Researchers from the University of Sheffield have manufactured 3D printed parts that show resistance to common bacteria. This could stop the spread of infections such as MRSA in hospitals and care homes, saving the lives of vulnerable patients.
The study was published recently in Scientific Reports by an interdisciplinary team of researchers from the University’s Department of Mechanical Engineering and the School of Clinical Dentistry. The research combined 3D printing with a silver-based antibacterial compound in order to produce the parts.
Results from the research have shown that the anti-bacterial compound can be successfully incorporated into existing 3D printing materials without any negative influence on processability or part strength, and that under the right conditions, the resultant parts demonstrate anti-bacterial properties without being toxic to human cells.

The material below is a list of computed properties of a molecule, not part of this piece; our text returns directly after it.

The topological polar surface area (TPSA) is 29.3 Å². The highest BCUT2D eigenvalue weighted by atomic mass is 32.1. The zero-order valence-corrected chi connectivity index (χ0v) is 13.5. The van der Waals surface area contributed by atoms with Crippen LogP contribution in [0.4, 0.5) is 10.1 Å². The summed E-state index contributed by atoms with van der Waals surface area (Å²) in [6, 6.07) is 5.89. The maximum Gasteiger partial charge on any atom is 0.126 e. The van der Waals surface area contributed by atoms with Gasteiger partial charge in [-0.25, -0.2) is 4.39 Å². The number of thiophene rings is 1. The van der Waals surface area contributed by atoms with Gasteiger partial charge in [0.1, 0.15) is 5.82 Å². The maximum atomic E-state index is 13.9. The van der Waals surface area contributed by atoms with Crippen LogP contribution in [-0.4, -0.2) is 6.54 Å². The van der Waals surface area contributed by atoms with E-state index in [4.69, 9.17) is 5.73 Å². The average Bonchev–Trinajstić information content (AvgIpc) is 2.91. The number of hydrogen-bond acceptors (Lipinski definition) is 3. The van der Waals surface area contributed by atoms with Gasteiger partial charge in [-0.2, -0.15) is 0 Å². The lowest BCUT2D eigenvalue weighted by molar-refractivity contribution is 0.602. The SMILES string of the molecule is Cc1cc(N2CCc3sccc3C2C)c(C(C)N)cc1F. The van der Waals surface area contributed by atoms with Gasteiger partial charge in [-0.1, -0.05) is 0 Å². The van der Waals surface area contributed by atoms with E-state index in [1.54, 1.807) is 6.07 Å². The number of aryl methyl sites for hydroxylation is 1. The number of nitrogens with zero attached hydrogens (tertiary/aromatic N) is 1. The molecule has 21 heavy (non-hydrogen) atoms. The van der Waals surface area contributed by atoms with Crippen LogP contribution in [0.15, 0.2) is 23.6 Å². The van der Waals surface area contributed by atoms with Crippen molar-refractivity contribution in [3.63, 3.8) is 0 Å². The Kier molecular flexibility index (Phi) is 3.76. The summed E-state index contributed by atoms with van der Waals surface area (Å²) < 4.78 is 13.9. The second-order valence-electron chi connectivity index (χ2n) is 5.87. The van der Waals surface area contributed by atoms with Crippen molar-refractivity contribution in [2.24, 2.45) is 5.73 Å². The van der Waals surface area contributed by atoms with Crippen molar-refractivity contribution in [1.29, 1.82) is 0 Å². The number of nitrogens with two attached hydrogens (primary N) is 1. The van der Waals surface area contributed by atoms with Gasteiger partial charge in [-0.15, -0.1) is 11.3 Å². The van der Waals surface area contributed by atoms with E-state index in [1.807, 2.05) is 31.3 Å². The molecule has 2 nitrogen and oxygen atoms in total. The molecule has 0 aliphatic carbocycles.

The findings offer the potential for applications in a wide range of areas, including medical devices, general parts for hospitals which are subject to high levels of human contact, door handles or children’s toys, oral health products (dentures) and consumer products.
The research was funded by the Engineering Physical Sciences Research Council (EPSRC).